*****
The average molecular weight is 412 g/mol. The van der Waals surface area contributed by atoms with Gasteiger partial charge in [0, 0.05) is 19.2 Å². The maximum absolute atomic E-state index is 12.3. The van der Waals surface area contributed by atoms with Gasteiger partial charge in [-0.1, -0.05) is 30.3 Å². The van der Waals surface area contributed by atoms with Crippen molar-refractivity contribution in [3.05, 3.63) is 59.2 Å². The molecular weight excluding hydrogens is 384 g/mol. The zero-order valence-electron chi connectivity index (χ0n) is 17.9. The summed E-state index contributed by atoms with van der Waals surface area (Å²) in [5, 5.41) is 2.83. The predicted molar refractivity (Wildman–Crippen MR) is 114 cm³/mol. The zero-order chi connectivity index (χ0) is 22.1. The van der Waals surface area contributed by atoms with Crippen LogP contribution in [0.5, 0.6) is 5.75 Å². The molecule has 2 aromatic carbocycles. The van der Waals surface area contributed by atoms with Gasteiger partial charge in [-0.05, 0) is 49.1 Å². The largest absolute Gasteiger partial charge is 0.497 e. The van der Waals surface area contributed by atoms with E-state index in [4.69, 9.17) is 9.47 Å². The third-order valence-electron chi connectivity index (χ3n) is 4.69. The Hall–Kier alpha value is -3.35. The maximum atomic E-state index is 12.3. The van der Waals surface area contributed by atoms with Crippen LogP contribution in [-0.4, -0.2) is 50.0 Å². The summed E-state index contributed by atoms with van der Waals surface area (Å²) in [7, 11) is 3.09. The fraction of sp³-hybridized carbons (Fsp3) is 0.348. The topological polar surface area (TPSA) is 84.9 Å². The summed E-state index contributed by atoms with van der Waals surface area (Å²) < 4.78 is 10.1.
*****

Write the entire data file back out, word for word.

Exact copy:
The average molecular weight is 412 g/mol. The van der Waals surface area contributed by atoms with Gasteiger partial charge in [0, 0.05) is 19.2 Å². The maximum absolute atomic E-state index is 12.3. The van der Waals surface area contributed by atoms with Gasteiger partial charge in [-0.1, -0.05) is 30.3 Å². The van der Waals surface area contributed by atoms with Crippen molar-refractivity contribution in [3.05, 3.63) is 59.2 Å². The molecular weight excluding hydrogens is 384 g/mol. The zero-order valence-electron chi connectivity index (χ0n) is 17.9. The summed E-state index contributed by atoms with van der Waals surface area (Å²) in [5, 5.41) is 2.83. The predicted molar refractivity (Wildman–Crippen MR) is 114 cm³/mol. The zero-order chi connectivity index (χ0) is 22.1. The van der Waals surface area contributed by atoms with Crippen LogP contribution in [0.5, 0.6) is 5.75 Å². The molecule has 2 aromatic carbocycles. The van der Waals surface area contributed by atoms with Gasteiger partial charge in [-0.05, 0) is 49.1 Å². The largest absolute Gasteiger partial charge is 0.497 e. The van der Waals surface area contributed by atoms with E-state index in [4.69, 9.17) is 9.47 Å². The third-order valence-electron chi connectivity index (χ3n) is 4.69. The Hall–Kier alpha value is -3.35. The maximum atomic E-state index is 12.3. The van der Waals surface area contributed by atoms with Crippen LogP contribution in [-0.4, -0.2) is 50.0 Å². The summed E-state index contributed by atoms with van der Waals surface area (Å²) in [7, 11) is 3.09. The fraction of sp³-hybridized carbons (Fsp3) is 0.348. The topological polar surface area (TPSA) is 84.9 Å². The summed E-state index contributed by atoms with van der Waals surface area (Å²) < 4.78 is 10.1.